# What is the integral of int sin^4 (x) dx?

To integrate the trigonometric function we will use the trigonometric identity:

$\sin x \cos y = \frac{1}{2} [\sin (x+y) + \sin (x-y)]$

Form this identity$\sin 4x \cos 3x = \frac{1}{2} (\sin 7x + \sin x)$

Therefore, $\int (\sin4x \cos3x)dx = \int \frac{1}{2} (\sin7x + \sin x)dx$

From the above equation we have:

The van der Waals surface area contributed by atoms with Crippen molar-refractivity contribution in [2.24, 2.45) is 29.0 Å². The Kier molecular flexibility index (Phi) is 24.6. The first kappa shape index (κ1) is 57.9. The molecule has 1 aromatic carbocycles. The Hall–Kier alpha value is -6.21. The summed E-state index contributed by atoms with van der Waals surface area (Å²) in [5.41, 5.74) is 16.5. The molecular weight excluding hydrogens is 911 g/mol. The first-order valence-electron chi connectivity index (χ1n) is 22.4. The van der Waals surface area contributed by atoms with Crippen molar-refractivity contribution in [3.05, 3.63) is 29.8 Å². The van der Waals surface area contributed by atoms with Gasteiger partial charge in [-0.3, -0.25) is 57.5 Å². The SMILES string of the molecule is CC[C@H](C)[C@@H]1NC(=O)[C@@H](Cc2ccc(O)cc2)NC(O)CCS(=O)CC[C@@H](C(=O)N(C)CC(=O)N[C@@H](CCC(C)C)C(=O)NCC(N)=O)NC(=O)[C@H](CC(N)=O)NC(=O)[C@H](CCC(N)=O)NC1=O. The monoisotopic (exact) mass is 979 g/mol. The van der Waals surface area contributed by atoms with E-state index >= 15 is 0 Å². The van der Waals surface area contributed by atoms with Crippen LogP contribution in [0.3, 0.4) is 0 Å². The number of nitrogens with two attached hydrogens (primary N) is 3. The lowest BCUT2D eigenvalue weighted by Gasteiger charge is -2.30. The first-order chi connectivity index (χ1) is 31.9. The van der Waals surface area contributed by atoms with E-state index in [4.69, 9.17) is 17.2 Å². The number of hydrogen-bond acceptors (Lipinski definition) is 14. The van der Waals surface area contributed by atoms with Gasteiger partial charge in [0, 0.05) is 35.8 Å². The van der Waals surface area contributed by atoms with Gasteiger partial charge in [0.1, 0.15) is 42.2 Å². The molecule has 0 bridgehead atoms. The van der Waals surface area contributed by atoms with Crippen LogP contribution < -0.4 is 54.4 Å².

$\int \frac{1}{2}(\sin7x + \sin x)dx = \frac{1}{2} \int (\sin7x + \sin x)dx$ …………(ii)

According to the properties of integration, the integral of the sum of two functions is equal to the sum of integrals of the given functions, i.e.,

$\int [f(x)+g(x)]dx = \int f(x).dx + \int g(x).dx$

Therefore equation 2 can be rewritten as:

$\frac{1}{2} \int (\sin7x ) + \frac{1}{2}\int (\sin x)dx$

= $\frac{-\cos 7x}{14} + \frac{-\cos x}{2} + C$

This gives us the required integration of the given function.